Most of the results from Saturday’s historic election in Pakistan are in. The biggest surprise is that Imran Khan’s PTI party, which had been viewed as a possible upset winner, fell to third place behind the outgoing PPP. Nawaz Sharif and his PML-N party came very close to achieving a majority in the National Assembly, but since a majority was not achieved, Sharif is now in the process of forging the alliances that will be needed for him to form a government for which he will once again become Prime Minister. Here are the latest numbers from the Express Tribune:
Contrary to most pre-poll predictions, the Pakistan Muslim League-Nawaz (PML-N) emerged as the single largest party by securing 123 seats of the National Assembly, according to the results released by the Election Commission of Pakistan (ECP).
The election commission has received 256 results out of 268 constituencies, and are still waiting for results from 12 constituencies, a senior ECP official said.
In order to win a simple majority in the 342-member lower house, a party or coalition would need 172 seats. Of the total seats, 272 are for directly elected members while 60 are reserved seats for women and 10 are for minorities.
These reserved seats are allocated to parties as per their performance in the polls. As per the results from ECP, PML-N has secured 123 seats; Pakistan Peoples Party Parliamentarian (PPPP) bagged 37 seats, followed by Pakistan Tehreek-e-Insaf (PTI) which managed to get 27 seats. Muttahida Qaumi Movement (MQM) won 18 seats, Jamiat Ulema-e-Islam-Fazl (JUI-F) 10 seats, Pakistan Muslim League-Functional (PML-F) four seats, Jamaat-e-Islami three seats, Pashtunkhwa Milli Awami Party (PkMAP) two seats, NPP and PML two seats each.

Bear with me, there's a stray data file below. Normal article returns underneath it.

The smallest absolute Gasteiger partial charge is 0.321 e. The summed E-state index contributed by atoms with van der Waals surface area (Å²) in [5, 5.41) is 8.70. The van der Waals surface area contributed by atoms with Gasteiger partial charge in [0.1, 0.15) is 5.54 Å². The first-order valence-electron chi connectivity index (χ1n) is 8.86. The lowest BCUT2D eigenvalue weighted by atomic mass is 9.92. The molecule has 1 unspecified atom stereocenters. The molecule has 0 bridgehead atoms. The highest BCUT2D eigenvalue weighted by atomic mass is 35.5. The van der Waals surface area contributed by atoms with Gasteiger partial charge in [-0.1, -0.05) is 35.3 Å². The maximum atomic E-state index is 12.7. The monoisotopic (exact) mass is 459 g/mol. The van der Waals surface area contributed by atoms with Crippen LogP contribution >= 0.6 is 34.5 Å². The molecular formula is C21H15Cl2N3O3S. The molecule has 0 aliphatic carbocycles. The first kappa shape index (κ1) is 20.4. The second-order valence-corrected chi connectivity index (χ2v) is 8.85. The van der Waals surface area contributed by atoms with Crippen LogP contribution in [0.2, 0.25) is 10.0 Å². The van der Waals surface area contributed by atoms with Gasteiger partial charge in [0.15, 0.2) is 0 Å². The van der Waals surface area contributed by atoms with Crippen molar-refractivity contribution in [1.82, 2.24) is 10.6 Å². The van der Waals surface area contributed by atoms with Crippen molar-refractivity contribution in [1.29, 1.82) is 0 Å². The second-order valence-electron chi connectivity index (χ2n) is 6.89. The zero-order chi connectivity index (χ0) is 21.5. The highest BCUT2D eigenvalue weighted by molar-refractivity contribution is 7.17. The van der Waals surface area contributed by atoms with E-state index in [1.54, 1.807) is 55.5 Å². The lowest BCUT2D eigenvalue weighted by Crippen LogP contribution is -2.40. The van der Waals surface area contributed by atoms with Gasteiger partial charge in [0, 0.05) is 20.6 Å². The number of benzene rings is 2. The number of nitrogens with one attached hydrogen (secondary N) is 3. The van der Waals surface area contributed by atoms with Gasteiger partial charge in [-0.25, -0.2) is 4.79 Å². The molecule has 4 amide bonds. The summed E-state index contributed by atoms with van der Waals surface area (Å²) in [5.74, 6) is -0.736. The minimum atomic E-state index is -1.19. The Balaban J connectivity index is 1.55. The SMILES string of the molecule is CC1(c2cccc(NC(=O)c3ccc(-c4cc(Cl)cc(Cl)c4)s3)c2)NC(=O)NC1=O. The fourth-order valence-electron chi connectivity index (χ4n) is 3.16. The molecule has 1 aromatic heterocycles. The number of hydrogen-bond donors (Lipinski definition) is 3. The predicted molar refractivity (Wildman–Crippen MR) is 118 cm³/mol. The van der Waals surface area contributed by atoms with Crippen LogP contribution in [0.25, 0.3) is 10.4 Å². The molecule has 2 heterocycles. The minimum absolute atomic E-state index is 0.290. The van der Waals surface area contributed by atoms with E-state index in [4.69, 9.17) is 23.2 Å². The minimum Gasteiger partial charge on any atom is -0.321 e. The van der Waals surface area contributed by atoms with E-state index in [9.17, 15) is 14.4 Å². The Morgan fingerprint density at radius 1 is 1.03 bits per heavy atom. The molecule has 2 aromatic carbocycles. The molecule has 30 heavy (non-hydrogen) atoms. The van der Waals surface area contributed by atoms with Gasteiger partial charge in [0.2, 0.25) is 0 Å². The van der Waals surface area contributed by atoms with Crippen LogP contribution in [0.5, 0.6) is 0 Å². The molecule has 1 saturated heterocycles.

We learn more about how the election proceeded from AFP (via the Express Tribune):
It was targeted by the Taliban, women and minorities were vastly under-represented, and videos of irregularities went viral online – yet Pakistan’s 2013 election may still have been its fairest ever.
A much improved voter roll, near-record turnout, and vigilant citizens tweeting alleged rigging all played their part in what former Norwegian PM and election observer Kjell Magne Bondevik called “a credible expression of the will of the people”.
Saturday’s election saw about 50 million Pakistanis vote, with former prime minister Nawaz Sharif emerging the winner nearly 14 years after he was deposed in a coup.
Violence in the run-up to polls and on election day itself killed more than 150 people, according to an AFP tally, as the Taliban set their sights in particular on secular parties that made up the outgoing government.
In a remarkable use of technology, voters were able to text their voter ID number to find out immediately the location of their polling station. Although 50 million votes were cast, the polling location service was accessed 55 million times.
Perhaps because of the unexpectedly poor performance of his party, Imran Khan is continuing to pursue charges of rigging in several districts: Continue reading